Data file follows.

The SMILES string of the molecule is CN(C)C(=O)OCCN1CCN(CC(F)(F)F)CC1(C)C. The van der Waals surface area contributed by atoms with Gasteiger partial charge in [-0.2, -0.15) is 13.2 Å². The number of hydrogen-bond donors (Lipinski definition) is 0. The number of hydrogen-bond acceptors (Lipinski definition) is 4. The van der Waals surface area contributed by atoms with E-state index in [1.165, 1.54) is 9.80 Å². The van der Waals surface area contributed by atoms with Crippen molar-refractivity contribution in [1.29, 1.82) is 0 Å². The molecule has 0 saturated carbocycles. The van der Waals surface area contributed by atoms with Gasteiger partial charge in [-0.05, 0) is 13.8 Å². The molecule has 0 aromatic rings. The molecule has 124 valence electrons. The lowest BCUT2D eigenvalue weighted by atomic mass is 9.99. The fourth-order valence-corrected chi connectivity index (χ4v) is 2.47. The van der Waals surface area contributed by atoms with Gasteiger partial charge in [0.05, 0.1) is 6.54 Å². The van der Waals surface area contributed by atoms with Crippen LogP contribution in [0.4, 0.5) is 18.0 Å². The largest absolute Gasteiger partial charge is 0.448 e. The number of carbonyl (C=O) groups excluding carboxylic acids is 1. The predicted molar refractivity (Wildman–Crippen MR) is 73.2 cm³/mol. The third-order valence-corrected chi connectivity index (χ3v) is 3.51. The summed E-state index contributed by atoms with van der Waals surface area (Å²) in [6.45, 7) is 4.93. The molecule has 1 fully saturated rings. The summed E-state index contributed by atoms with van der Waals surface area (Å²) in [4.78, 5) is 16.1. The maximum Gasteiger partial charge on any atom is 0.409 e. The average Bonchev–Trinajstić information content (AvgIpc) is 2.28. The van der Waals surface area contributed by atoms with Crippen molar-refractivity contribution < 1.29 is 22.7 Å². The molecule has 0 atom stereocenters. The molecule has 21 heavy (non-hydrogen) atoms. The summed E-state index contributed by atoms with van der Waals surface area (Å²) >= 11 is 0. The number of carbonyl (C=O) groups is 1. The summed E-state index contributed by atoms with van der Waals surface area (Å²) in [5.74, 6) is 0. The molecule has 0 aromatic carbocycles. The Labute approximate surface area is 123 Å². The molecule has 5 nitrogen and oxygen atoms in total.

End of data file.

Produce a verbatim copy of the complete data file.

The SMILES string of the molecule is CN(C)C(=O)OCCN1CCN(CC(F)(F)F)CC1(C)C. The van der Waals surface area contributed by atoms with Gasteiger partial charge in [-0.2, -0.15) is 13.2 Å². The number of hydrogen-bond donors (Lipinski definition) is 0. The number of hydrogen-bond acceptors (Lipinski definition) is 4. The van der Waals surface area contributed by atoms with E-state index in [1.165, 1.54) is 9.80 Å². The van der Waals surface area contributed by atoms with Crippen molar-refractivity contribution in [1.29, 1.82) is 0 Å². The molecule has 0 saturated carbocycles. The van der Waals surface area contributed by atoms with Gasteiger partial charge in [-0.05, 0) is 13.8 Å². The molecule has 0 aromatic rings. The molecule has 124 valence electrons. The lowest BCUT2D eigenvalue weighted by atomic mass is 9.99. The fourth-order valence-corrected chi connectivity index (χ4v) is 2.47. The van der Waals surface area contributed by atoms with Gasteiger partial charge in [0.05, 0.1) is 6.54 Å². The van der Waals surface area contributed by atoms with Crippen LogP contribution in [0.4, 0.5) is 18.0 Å². The largest absolute Gasteiger partial charge is 0.448 e. The number of carbonyl (C=O) groups excluding carboxylic acids is 1. The predicted molar refractivity (Wildman–Crippen MR) is 73.2 cm³/mol. The third-order valence-corrected chi connectivity index (χ3v) is 3.51. The summed E-state index contributed by atoms with van der Waals surface area (Å²) in [6.45, 7) is 4.93. The molecule has 1 fully saturated rings. The summed E-state index contributed by atoms with van der Waals surface area (Å²) in [4.78, 5) is 16.1. The maximum Gasteiger partial charge on any atom is 0.409 e. The average Bonchev–Trinajstić information content (AvgIpc) is 2.28. The van der Waals surface area contributed by atoms with Crippen molar-refractivity contribution < 1.29 is 22.7 Å². The molecule has 0 atom stereocenters. The molecule has 21 heavy (non-hydrogen) atoms. The summed E-state index contributed by atoms with van der Waals surface area (Å²) >= 11 is 0. The number of carbonyl (C=O) groups is 1. The summed E-state index contributed by atoms with van der Waals surface area (Å²) in [5.74, 6) is 0. The molecule has 0 aromatic carbocycles. The Labute approximate surface area is 123 Å². The molecule has 5 nitrogen and oxygen atoms in total.